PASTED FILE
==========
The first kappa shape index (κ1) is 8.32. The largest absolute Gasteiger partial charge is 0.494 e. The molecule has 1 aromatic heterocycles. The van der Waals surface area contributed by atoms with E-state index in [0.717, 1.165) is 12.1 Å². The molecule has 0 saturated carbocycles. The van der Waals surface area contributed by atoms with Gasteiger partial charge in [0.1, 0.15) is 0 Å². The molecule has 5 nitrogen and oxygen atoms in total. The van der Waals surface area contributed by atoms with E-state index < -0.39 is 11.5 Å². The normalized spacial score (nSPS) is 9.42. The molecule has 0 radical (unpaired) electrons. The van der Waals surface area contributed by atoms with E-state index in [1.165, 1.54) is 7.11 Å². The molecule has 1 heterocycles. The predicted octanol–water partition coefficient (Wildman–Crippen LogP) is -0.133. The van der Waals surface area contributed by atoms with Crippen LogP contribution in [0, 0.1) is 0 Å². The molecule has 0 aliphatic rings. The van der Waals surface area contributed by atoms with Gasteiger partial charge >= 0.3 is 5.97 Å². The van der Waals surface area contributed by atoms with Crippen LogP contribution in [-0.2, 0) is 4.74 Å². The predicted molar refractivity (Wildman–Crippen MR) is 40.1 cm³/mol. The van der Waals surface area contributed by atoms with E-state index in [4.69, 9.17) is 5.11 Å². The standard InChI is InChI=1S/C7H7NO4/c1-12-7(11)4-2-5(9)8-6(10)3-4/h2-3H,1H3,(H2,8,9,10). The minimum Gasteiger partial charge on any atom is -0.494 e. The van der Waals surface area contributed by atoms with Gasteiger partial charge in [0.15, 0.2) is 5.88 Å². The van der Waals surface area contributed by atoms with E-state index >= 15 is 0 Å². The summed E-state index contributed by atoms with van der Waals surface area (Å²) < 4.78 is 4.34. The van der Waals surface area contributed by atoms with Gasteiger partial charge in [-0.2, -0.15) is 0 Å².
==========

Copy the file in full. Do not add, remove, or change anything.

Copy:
The first kappa shape index (κ1) is 8.32. The largest absolute Gasteiger partial charge is 0.494 e. The molecule has 1 aromatic heterocycles. The van der Waals surface area contributed by atoms with E-state index in [0.717, 1.165) is 12.1 Å². The molecule has 0 saturated carbocycles. The van der Waals surface area contributed by atoms with Gasteiger partial charge in [0.1, 0.15) is 0 Å². The molecule has 5 nitrogen and oxygen atoms in total. The van der Waals surface area contributed by atoms with E-state index < -0.39 is 11.5 Å². The normalized spacial score (nSPS) is 9.42. The molecule has 0 radical (unpaired) electrons. The van der Waals surface area contributed by atoms with E-state index in [1.165, 1.54) is 7.11 Å². The molecule has 1 heterocycles. The predicted octanol–water partition coefficient (Wildman–Crippen LogP) is -0.133. The van der Waals surface area contributed by atoms with Crippen LogP contribution in [0, 0.1) is 0 Å². The molecule has 0 aliphatic rings. The van der Waals surface area contributed by atoms with Gasteiger partial charge >= 0.3 is 5.97 Å². The van der Waals surface area contributed by atoms with Crippen LogP contribution in [-0.2, 0) is 4.74 Å². The predicted molar refractivity (Wildman–Crippen MR) is 40.1 cm³/mol. The van der Waals surface area contributed by atoms with E-state index in [4.69, 9.17) is 5.11 Å². The standard InChI is InChI=1S/C7H7NO4/c1-12-7(11)4-2-5(9)8-6(10)3-4/h2-3H,1H3,(H2,8,9,10). The minimum Gasteiger partial charge on any atom is -0.494 e. The van der Waals surface area contributed by atoms with Gasteiger partial charge in [0.15, 0.2) is 5.88 Å². The van der Waals surface area contributed by atoms with E-state index >= 15 is 0 Å². The summed E-state index contributed by atoms with van der Waals surface area (Å²) < 4.78 is 4.34. The van der Waals surface area contributed by atoms with Gasteiger partial charge in [-0.2, -0.15) is 0 Å².